Michigan's Campbell shapes up for the fall

Posted by ESPN.com's Adam Rittenberg

ANN ARBOR, Mich. -- Whenever William Campbell's name gets brought up, so does the word expectations.

It's not a term usually attached to a true freshman defensive tackle. Then again, Campbell looks nothing like a typical freshman and Michigan needs capable interior linemen after losing Terrance Taylor and Will Johnson.

Campbell, one of Michigan's top recruits in the 2009 class, enrolled in January and should be part of the rotation at tackle this fall. Wolverines head coach Rich Rodriguez said Sunday that Campbell is getting work as a nose tackle and at the 3-technique.

"There's been steady growth with him," defensive line coach Bruce Tall said. "As far as the young guys, everybody has such high expectations and tries to push the envelope faster than sometimes maybe it needs to be. You've got to teach before you can demand, and he's still in the teaching phase."

At least Campbell can spend camp learning his responsibilities, rather than worrying about his weight. He came to Michigan at 355 pounds but has since trimmed 37 pounds off of his 6-foot-5 frame.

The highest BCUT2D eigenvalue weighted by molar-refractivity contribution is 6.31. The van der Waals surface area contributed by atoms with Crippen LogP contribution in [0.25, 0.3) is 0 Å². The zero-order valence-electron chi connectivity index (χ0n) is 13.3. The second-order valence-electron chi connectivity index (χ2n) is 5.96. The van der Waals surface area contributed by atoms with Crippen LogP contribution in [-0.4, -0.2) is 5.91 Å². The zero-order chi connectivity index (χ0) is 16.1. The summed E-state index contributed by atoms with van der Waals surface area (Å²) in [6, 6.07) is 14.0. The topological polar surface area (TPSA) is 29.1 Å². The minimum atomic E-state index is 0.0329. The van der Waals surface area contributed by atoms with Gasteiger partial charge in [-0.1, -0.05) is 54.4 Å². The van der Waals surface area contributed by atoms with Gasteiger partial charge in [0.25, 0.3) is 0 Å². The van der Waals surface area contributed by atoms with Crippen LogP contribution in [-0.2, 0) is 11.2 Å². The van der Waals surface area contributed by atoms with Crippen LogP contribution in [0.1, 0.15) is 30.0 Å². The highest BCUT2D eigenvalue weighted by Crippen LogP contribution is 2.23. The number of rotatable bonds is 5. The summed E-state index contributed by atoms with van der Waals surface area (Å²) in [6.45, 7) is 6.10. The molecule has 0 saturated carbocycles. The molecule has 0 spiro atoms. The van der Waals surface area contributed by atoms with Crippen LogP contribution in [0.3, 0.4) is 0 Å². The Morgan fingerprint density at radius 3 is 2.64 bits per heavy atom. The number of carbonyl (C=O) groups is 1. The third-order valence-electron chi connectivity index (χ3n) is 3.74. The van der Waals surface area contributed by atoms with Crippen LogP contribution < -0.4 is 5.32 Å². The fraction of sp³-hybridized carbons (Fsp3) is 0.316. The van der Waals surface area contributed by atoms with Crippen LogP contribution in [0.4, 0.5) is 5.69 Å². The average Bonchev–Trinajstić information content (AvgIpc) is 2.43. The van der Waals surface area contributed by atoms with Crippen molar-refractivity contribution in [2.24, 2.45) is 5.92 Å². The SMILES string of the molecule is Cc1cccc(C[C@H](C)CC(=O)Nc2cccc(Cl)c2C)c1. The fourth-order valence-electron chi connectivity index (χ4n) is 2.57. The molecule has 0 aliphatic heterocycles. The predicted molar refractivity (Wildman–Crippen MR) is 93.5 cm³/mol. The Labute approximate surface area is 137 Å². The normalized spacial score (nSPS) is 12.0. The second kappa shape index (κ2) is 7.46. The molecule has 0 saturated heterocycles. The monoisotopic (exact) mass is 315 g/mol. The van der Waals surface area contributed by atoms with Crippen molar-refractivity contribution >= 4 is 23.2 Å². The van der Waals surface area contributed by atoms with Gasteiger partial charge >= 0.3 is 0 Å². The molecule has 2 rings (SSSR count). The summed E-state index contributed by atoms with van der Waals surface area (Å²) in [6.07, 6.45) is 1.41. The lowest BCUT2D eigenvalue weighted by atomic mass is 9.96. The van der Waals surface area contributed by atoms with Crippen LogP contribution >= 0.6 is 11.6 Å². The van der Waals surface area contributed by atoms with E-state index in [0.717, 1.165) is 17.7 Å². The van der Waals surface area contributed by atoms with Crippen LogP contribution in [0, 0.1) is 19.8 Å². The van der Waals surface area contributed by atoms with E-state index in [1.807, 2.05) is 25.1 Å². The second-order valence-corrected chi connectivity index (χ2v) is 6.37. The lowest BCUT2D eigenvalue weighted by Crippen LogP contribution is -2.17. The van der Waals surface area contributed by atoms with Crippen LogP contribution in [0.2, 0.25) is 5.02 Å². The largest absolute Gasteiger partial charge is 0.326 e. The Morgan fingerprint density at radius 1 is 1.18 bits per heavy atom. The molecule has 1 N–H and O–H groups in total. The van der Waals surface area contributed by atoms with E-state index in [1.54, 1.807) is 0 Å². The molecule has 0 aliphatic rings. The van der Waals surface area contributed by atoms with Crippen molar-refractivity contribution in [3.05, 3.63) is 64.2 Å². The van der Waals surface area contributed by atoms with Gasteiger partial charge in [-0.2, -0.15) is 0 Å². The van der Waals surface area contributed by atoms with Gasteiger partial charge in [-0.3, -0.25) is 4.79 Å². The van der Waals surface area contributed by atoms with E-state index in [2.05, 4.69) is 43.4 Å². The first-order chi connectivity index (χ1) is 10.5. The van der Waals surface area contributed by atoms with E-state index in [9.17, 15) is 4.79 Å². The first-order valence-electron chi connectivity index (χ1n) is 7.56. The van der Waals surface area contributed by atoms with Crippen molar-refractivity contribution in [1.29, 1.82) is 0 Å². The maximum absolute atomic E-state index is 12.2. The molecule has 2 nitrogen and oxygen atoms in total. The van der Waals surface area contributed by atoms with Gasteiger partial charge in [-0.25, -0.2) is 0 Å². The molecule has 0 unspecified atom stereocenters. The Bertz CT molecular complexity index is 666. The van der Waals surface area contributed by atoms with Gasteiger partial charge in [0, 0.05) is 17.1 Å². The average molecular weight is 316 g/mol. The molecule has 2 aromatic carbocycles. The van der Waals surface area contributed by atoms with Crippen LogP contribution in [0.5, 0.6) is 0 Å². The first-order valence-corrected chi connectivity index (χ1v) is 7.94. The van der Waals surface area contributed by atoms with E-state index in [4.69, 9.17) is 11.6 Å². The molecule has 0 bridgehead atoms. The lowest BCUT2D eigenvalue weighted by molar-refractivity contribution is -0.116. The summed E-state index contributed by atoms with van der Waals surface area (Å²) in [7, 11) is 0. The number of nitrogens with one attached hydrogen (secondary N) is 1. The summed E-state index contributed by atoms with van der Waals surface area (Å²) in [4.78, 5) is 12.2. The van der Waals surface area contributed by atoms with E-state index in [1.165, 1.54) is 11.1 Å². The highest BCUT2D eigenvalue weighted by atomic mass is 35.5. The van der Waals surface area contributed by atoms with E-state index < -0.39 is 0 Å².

"Right now, I'm in the best shape of my life," Campbell said. "After one play, I'm not tired at all anymore, and it just goes on. I'm moving faster."

Campbell knew he'd have to lose weight to keep pace in the Wolverines' defense. He worked closely with strength and conditioning director Mike Barwis, whose summer workouts were grueling but necessary.

"If you hate it, you won't get through it," Campbell said. "So you've got to get used to it."

Added Barwis: "He's worked really hard. He's got a great attitude. He changed his body pretty effectively, but he's still got a ways to go."

Now able to concentrate on the game, Campbell has been mentored by senior defensive end Brandon Graham, who serves as his big brother on the team. Michigan pairs upperclassmen with freshmen in position groups to help the newcomers learn the ropes.

The two regularly watch film of their upcoming opponents, and Graham tells Campbell how to spot clues from offensive linemen on what play might be coming.

"All he wants to do is learn," Graham said. "That's what we've been doing."